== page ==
Working from Home
For the most part, I’ve been working from home since 2005. It started out innocently enough, I had a ‘real’ office in Boulder, but I was a startup and stupid enough to work insane hours with a 1-yr old son at home, so I started to bring my computer and display home on the weekends (this was before laptops were really viable in my industry). Bringing my work home on the weekend was a good way to still see him.
Then it became such a pain to move it all back and forth that I started to do three-day weekends, then four. Finally, I just begged out of my lease (incredibly nice landlord at the office park I was renting from) and moved home entirely. I tried other offices at different times when my kids were different ages, but I ended up back at home for one reason or another.
This was way before working remote was a thing; this was before Slack, Google Hangout, Screenhero, or any other form of reliable communication besides email and phone. I wanted so badly to be considered a “real company” that I fought it for a lot longer than I should have.
Fast forward to the days and weeks when my son starts school and I start watching him interact socially. At the advice of a friend, I read an article on introverts and extroverts, and not just my kid’s behavior, but my entire career started to make sense.
I’m a raging introvert, many of my problems from work were due to working at the traditional design studios. Put me in my dark little office with some music, a nice chair, a really big monitor, and I’m a happy camper. Put me in a brightly lit loft with two dozen other people, loud noises, meetings, and other distractions, and by the time I got home, I was a complete zombie and the only thing I was capable of was completely tuning out (usually with something 80 proof). I loved the work, but hated the process.
I never take working from home for granted (or I try not to). There are benefits besides the above that are just too big to lose.
- I can drive my kids to school every morning. This is huge. It means that, no matter what, no matter how crazy life is, we have a few minutes alone every day where it’s just them and me.
- I have time to run nearly every day. This keeps me sane and helps with the work-life balance, especially handy for someone like me who tends to have a hard time with balance and has, at times, definitely been off the deep end with how much I work.
- A lot of the design studios now have some great perks, but I’ll bet mine are still better. I have a mini-gym with weights and a punching bag, a full-sized pool table, a fully-stocked kitchen, the best coffee and tea, and my office mates are the furry kind, who never want an impromptu meeting but also never mind if I want a break to hang out on the back porch for a while.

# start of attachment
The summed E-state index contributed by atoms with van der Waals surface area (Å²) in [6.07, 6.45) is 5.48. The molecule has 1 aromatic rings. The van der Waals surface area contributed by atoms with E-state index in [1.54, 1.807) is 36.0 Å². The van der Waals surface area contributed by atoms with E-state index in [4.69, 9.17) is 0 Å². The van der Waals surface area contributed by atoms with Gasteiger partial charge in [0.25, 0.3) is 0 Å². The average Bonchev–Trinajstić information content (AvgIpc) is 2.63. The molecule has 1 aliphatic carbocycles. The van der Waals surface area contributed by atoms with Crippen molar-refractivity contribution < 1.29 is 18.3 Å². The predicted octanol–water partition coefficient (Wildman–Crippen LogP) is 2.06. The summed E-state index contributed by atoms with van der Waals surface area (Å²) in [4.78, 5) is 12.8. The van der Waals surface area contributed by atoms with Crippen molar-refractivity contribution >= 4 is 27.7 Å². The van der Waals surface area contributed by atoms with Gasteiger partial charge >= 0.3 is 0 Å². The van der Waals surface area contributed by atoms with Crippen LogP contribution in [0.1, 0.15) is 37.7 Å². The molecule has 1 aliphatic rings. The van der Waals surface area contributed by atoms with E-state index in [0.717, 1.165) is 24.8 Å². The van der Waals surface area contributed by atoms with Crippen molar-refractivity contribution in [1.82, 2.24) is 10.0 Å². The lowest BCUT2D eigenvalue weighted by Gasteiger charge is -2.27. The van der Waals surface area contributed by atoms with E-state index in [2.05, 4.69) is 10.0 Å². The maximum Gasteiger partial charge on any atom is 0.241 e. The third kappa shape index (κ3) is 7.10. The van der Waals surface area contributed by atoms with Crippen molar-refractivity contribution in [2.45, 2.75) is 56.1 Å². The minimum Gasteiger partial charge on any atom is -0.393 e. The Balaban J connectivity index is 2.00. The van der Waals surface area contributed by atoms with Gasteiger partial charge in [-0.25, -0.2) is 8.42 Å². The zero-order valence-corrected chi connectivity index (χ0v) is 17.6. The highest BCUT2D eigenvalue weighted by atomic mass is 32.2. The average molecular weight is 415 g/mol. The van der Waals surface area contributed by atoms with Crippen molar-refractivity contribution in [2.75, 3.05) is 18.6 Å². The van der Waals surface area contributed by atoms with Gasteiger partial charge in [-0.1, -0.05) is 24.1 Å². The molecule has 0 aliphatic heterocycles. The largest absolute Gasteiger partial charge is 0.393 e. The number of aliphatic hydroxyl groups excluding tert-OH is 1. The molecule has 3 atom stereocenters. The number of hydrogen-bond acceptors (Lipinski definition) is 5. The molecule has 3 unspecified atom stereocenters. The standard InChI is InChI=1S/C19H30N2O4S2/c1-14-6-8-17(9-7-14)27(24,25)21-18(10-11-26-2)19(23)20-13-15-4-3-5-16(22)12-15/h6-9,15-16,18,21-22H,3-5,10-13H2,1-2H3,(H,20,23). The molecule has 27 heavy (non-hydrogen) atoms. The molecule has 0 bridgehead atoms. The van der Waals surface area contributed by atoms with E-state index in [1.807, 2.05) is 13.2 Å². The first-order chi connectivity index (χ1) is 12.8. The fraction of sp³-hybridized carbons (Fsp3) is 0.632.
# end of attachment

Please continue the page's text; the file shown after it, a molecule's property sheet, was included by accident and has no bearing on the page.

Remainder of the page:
- I can keep my own schedule. This means I can start work as early as I want (which is pretty early), work for a bit, then drive the kids to school, sneak in a quick run, then get back to work for the day.
- There is no commute. This is not just a time saver (two hours a day if I worked in Boulder or Denver), but it saves gas and miles on my truck. When I worked full time in Boulder, I usually didn’t get home until 7 or 8. We’d eat a late dinner, then my kids would be off to sleep. Now I can see them as soon as they get home and I’m off (and home) by 5. It also means that I have time to catch the soccer games, the gymnastics, and the plays or concerts.
- Slack is awesome. Screenhero is awesome. I’d be lying if I said I didn’t still enjoy face-to-face meetings anymore, but they definitely aren’t the only way to communicate anymore.
- Is it lonely? Not so much. I go to coffee shops at least once a week and still try to meet clients in person at least once a month. I also work with people via Screenhero and communicate all day via Slack.
- Client meetings can be way more fun. I’ll still visit with clients and do the traditional meeting of course, but I also have clients I run with, some I meet at the climbing gym, quite a few I’ll meet for tapas and happy hour, and even some who have become close friends over the years and we’ll go camping with our kids for a weekend.
Would I work for a company in-house again? Sure, for the right project and the right place, it would be worth it. But more and more I’m seeing companies of all sizes shift toward remote options. Companies such as 37 Signals are proving that it’s not only possible to do as well as more traditional companies, but you can actually do better.